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What's happened to our conker trees

Public asked for help to identify what is happening to conker trees

Published on: 8 July 2020

Iconic horse chestnut trees are under attack by a highly invasive leaf-mining moth, which has spread across much of the UK in the last 18 years.

Now, researchers at Newcastle University and the UK Centre for Ecology & Hydrology (UKCEH) are seeking help from the public in a new family-friendly, citizen science project that aims to track their spread and examine whether insect predators are helping to keep them in check.

The project is being run by the Conker Tree Science project and builds on research carried out in 2010. Back then, about 2,000 people took part in the first study on the leaf-mining moths and their pest controllers and the results were published in the scientific journal PLOS ONE.

Darren Evans, Professor of Ecology and Conservation at Newcastle University, explains: “We found that insect pest controllers were present across the country in our first survey, but the numbers were too low to control the leaf miner.

“Now, and as part of the International Year of Plant Health, we want to discover what has changed over the past decade: have the numbers of pest controllers stayed at a low level, or are they increasing? This is why we are asking the public again for their help in our new project called ‘Mission: pest controllers 2020’.”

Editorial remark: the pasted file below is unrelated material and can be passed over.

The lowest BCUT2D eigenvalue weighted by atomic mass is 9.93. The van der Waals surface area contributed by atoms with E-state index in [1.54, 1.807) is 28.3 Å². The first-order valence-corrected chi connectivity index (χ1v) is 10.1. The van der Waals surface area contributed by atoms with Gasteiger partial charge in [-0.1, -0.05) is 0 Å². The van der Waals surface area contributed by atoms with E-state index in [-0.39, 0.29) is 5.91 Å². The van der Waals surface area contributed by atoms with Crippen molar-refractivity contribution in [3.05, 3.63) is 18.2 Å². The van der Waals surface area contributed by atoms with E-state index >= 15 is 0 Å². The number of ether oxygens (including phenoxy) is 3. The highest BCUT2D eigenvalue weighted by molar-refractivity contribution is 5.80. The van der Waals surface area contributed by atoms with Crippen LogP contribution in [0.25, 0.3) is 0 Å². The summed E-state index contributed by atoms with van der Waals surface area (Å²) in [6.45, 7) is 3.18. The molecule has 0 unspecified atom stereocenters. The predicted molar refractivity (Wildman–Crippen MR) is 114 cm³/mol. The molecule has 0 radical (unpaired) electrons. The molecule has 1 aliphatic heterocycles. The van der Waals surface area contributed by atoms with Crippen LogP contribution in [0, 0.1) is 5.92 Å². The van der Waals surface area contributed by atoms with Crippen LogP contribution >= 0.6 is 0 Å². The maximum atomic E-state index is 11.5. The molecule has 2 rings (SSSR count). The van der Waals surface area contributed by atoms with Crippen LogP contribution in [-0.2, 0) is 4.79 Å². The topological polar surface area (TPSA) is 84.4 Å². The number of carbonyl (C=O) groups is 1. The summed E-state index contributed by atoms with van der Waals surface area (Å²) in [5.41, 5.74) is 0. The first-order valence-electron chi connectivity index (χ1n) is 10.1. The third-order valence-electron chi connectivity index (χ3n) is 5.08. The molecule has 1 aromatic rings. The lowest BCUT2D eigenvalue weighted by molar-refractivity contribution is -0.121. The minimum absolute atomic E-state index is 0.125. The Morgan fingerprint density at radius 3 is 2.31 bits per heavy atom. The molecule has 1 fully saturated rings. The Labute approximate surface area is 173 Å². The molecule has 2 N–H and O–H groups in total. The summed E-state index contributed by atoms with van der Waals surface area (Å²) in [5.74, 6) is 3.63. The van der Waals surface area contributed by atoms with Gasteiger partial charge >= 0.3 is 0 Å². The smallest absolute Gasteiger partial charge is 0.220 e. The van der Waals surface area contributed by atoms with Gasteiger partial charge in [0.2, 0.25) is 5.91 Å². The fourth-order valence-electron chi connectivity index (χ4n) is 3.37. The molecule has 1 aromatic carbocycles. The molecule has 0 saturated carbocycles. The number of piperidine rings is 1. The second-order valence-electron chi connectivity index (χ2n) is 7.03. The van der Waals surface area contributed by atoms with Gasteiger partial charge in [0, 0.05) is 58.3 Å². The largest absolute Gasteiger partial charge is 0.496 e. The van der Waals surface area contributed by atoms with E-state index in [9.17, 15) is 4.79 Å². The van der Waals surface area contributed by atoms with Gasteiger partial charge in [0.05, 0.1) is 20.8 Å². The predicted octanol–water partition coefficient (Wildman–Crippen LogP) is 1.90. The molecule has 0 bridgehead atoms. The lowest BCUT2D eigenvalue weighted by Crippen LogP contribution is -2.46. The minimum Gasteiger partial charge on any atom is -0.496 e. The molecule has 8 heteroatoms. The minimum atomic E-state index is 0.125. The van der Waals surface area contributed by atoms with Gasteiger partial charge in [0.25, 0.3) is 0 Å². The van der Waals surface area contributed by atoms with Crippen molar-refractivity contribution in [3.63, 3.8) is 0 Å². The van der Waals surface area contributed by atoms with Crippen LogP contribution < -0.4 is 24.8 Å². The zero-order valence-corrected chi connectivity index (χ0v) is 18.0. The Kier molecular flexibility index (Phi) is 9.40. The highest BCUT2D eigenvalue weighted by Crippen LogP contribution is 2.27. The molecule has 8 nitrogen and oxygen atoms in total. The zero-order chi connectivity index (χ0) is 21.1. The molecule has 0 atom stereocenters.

The horse-chestnut leaf-miner (Cameraria ohridella) is a tiny moth slightly smaller than a grain of rice. The moth’s caterpillars eat the leaves from the inside and infected trees become weakened, ultimately producing smaller conkers. At this time of year, they build up in huge numbers in the leaves – it has been estimated that over a million will be present across a single tree - turning the leaves brown and making it look like autumn has come early for the tree.

Up until 13 July, members of the public are being asked to become ‘citizen scientists’ by picking a leaf from a conker tree that is infected with leaf miners, sealing it in a bag and keeping it somewhere cool. After two weeks, the insects inside will hatch out and participants are then asked to count the moths and the natural pest controllers, and send Conker Tree Science their results.

Professor Evans added: “We need lots of volunteers from across the country to take part in order for the ‘mission’ to work. It’s a great way of learning about plant health issues, whilst contributing data to a real research project and, like all our projects, we will keep all participants updated with the results.”

The Conker Tree Science project was co-founded in 2010 by Professor Evans and Michael Pocock, Senior Scientist at UKCEH. 

Full details of the project, including how to sign up, can be found on the Conker Tree Science website at 

horse chestnut leaf miner caterpillar damage
A horse chestnut leaf infested by the leaf miner moth caterpillar

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